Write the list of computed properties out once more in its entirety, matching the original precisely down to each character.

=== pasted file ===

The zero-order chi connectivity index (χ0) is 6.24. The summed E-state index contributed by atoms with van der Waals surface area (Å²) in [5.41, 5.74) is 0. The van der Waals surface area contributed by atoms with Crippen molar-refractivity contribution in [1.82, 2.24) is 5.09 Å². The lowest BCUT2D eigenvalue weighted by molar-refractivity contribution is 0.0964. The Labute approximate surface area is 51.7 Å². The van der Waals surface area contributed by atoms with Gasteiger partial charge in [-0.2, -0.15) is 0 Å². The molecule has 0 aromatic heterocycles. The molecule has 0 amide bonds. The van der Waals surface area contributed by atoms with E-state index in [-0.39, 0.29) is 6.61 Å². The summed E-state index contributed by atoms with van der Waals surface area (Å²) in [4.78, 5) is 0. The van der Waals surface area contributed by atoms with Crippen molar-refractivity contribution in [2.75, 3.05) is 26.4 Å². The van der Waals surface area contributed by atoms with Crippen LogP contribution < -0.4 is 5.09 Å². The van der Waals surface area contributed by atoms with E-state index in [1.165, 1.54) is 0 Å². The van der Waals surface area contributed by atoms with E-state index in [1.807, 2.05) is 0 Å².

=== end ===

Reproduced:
The zero-order chi connectivity index (χ0) is 6.24. The summed E-state index contributed by atoms with van der Waals surface area (Å²) in [5.41, 5.74) is 0. The van der Waals surface area contributed by atoms with Crippen molar-refractivity contribution in [1.82, 2.24) is 5.09 Å². The lowest BCUT2D eigenvalue weighted by molar-refractivity contribution is 0.0964. The Labute approximate surface area is 51.7 Å². The van der Waals surface area contributed by atoms with Gasteiger partial charge in [-0.2, -0.15) is 0 Å². The molecule has 0 aromatic heterocycles. The molecule has 0 amide bonds. The van der Waals surface area contributed by atoms with E-state index in [-0.39, 0.29) is 6.61 Å². The summed E-state index contributed by atoms with van der Waals surface area (Å²) in [4.78, 5) is 0. The van der Waals surface area contributed by atoms with Crippen molar-refractivity contribution in [2.75, 3.05) is 26.4 Å². The van der Waals surface area contributed by atoms with Crippen LogP contribution < -0.4 is 5.09 Å². The van der Waals surface area contributed by atoms with E-state index in [1.165, 1.54) is 0 Å². The van der Waals surface area contributed by atoms with E-state index in [1.807, 2.05) is 0 Å².